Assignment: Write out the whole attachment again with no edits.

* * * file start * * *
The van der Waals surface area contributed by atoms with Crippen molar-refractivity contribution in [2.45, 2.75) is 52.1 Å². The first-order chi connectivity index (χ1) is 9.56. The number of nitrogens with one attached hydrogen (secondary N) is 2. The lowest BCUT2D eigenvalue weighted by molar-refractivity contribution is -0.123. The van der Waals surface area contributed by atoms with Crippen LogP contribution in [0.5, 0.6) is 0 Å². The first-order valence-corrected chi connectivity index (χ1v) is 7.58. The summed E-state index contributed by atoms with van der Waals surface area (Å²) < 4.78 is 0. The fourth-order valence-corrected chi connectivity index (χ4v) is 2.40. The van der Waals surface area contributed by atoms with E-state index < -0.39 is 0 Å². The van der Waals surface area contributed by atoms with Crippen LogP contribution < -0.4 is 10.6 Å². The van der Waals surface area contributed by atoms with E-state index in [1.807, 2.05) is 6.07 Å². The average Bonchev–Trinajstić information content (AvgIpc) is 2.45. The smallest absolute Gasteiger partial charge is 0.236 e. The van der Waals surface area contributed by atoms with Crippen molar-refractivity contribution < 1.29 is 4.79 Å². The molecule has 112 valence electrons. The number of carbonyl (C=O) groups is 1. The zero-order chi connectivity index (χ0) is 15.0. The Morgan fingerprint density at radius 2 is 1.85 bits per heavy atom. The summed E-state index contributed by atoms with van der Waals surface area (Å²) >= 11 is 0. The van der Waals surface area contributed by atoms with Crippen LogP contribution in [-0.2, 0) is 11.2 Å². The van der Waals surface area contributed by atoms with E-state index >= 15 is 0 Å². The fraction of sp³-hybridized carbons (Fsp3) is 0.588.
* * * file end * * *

The van der Waals surface area contributed by atoms with Crippen molar-refractivity contribution in [2.45, 2.75) is 52.1 Å². The first-order chi connectivity index (χ1) is 9.56. The number of nitrogens with one attached hydrogen (secondary N) is 2. The lowest BCUT2D eigenvalue weighted by molar-refractivity contribution is -0.123. The van der Waals surface area contributed by atoms with Crippen LogP contribution in [0.5, 0.6) is 0 Å². The first-order valence-corrected chi connectivity index (χ1v) is 7.58. The summed E-state index contributed by atoms with van der Waals surface area (Å²) < 4.78 is 0. The fourth-order valence-corrected chi connectivity index (χ4v) is 2.40. The van der Waals surface area contributed by atoms with E-state index < -0.39 is 0 Å². The van der Waals surface area contributed by atoms with Crippen LogP contribution < -0.4 is 10.6 Å². The van der Waals surface area contributed by atoms with E-state index in [1.807, 2.05) is 6.07 Å². The average Bonchev–Trinajstić information content (AvgIpc) is 2.45. The smallest absolute Gasteiger partial charge is 0.236 e. The van der Waals surface area contributed by atoms with Crippen molar-refractivity contribution < 1.29 is 4.79 Å². The molecule has 112 valence electrons. The number of carbonyl (C=O) groups is 1. The zero-order chi connectivity index (χ0) is 15.0. The Morgan fingerprint density at radius 2 is 1.85 bits per heavy atom. The summed E-state index contributed by atoms with van der Waals surface area (Å²) >= 11 is 0. The van der Waals surface area contributed by atoms with Crippen LogP contribution in [-0.2, 0) is 11.2 Å². The van der Waals surface area contributed by atoms with E-state index >= 15 is 0 Å². The fraction of sp³-hybridized carbons (Fsp3) is 0.588.